Uncanny Valley: Psychology and How We See Robots

Standing just over four feet, Honda’s ASIMO has shaped something like an astronaut, the two cameras which serve as his eyes concealed behind a shiny black visor, and does not have trouble with the ‘uncanny valley’. ASIMO can walk upstairs, avoid obstacles, deliver trays of coffee, learn to recognize objects, faces, and vocal cues, and even conduct symphonies and connect to the internet to give up to the minute weather reports. The newest model represents the cutting edge in bipedal robot technology and has given rise to a number of Honda innovations in mobility, including a set of mechanized braces patterned after his legs that assist real people with disabilities.

He is also the humanoid robot that many subjects in studies of robot-human interaction seem to be most comfortable with. Unlike more realistic automatons, ASIMO is specifically designed to be evocative of human beings but not a perfect reproduction. If his technology is so advanced and painstaking, why not add a face? Why not skin?

Why are Robots Scary?

Masahiro Mori, a Japanese robotics researcher, went straight to the root of the problem, tackling what he termed the “uncanny valley” effect in the 1970s. He posits that human beings become increasingly more comfortable with robots as they appear more familiar; for example, ASIMO, whose white plastic coverings and black visor remind us of human NASA officers, is easier to interact with than a six-legged “spider” robot used in rescues, whose wires, joints, and actuators are showing.

The same is true for androids — robots specifically designed to mimic humans in as many aspects as possible — but to a point. Mori points out that as robots get closer and closer to perfect human emulation, people tend to notice minute differences that curb curiosity and cue the creep factor.

What is the Uncanny Valley?

The uncanny valley refers to a dramatic dip when levels of human observer comfort versus levels of android human-like behaviour and appearance are plotted on a line. The line quickly increases in steepness around fifty percent likeness- about where ASIMO lies in the spectrum of perceived likeness. Just after sixty percent or so, the line sharply drops off into negative familiarity values and soars back up again at closer to eighty or ninety percent likeness. That dip in the valley where most androids fall at the moment since the technology does not yet exist to simulate every single facet of natural human movement. At the very lowest point of the valley are the sorts of androids that people describe as frightening- those which are nearly perfect but whose eyes or faces seem “dead” or whose mechanisms are readily apparent.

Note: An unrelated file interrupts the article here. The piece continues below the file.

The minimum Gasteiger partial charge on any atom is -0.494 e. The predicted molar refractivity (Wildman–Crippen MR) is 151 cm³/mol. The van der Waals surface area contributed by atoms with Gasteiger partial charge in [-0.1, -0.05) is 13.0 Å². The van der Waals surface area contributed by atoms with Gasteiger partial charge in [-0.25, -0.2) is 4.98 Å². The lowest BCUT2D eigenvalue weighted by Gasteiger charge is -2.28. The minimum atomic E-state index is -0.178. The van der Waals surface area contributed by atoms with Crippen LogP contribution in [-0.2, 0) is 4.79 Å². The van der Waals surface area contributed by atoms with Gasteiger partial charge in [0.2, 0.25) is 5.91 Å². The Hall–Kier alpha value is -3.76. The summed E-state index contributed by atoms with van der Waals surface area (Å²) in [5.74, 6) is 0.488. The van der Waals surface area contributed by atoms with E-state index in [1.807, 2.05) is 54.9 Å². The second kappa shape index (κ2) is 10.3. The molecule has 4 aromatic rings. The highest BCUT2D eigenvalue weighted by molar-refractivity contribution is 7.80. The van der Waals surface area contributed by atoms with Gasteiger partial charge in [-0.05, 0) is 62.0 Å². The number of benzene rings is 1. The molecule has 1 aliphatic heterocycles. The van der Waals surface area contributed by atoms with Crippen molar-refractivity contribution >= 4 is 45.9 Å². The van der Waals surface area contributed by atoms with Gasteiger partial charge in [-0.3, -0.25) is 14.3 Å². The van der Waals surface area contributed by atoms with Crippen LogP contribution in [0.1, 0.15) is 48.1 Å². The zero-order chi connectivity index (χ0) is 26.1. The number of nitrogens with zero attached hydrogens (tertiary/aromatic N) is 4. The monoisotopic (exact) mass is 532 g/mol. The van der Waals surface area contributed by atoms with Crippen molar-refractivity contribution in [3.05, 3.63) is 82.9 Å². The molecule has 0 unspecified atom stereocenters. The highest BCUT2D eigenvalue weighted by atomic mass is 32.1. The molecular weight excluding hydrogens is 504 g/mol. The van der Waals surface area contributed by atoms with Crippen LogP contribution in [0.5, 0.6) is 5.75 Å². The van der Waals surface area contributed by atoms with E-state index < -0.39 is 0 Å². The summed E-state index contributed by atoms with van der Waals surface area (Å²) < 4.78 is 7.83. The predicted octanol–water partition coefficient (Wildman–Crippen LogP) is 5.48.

Fear that Robots are Going to Take Over the World

Jules, an extremely realistic android built by Hanson Laboratories for the purposes of exploring the emotional and conversational capabilities of robots, doesn’t have the back half of his skull or hair, leaving the wires in his head exposed. Even though his eyes are lively and his face is nearly spot-on, this makes the interaction all the more strained, since according to Mori’s theory, observers draw a parallel between a lifelike face and their own and imagine the wires in their own heads.

Fears of human bodies being modified, abused, or reanimated in the name of technology are exploited again and again in Hollywood, along with the idea that the robots will one day, Terminator-style, render us obsolete.

The Uncanny Valley in Cyberspace

Mori’s effect is observable outside the lab- a search for a video of Osaka University’s android Repliee Q2’s unveiling on YouTube produces a range of comments along the lines of “they are gonna take over one day that’s when the world will end.” Conversely, many of ASIMO’s videos garner comments about how cute he is or how amazing his artificial intelligence has become. The majority are vastly positive.

One video of the little robot missing a step and taking a tumble is titled “Poor Asimo.” ASIMO is non-threatening and child-like, and there is no misapprehension about the fact that he is a robot. As such, people interacting with him treat him differently from his silicone-skinned cousins. Though Q2 and Jules both elicit a high level of emotional response in a robot from those who work with them, outsiders are less likely to be at ease with them.

“Resistance is Futile” – Robots, Artificial Intelligence, and Androids

Hollywood-style robots of nightmare are little at this point but fiction. All three robots are capable of learning on various levels, though ASIMO still can only recognize up to ten faces stored in his databanks, Q2 must be taught human movements using sensors, and Jules rather philosophically ponders his lack of emotional range.

What makes their intelligence threatening or amazing lies with what views we as observers impose on them. Until every jerky actuator movement is smoothed out or every potential companion is designed to be specifically comforting, humans will likely continue to see doomsday — and morbid curiosity — in every realistic electronic reflection of themselves.

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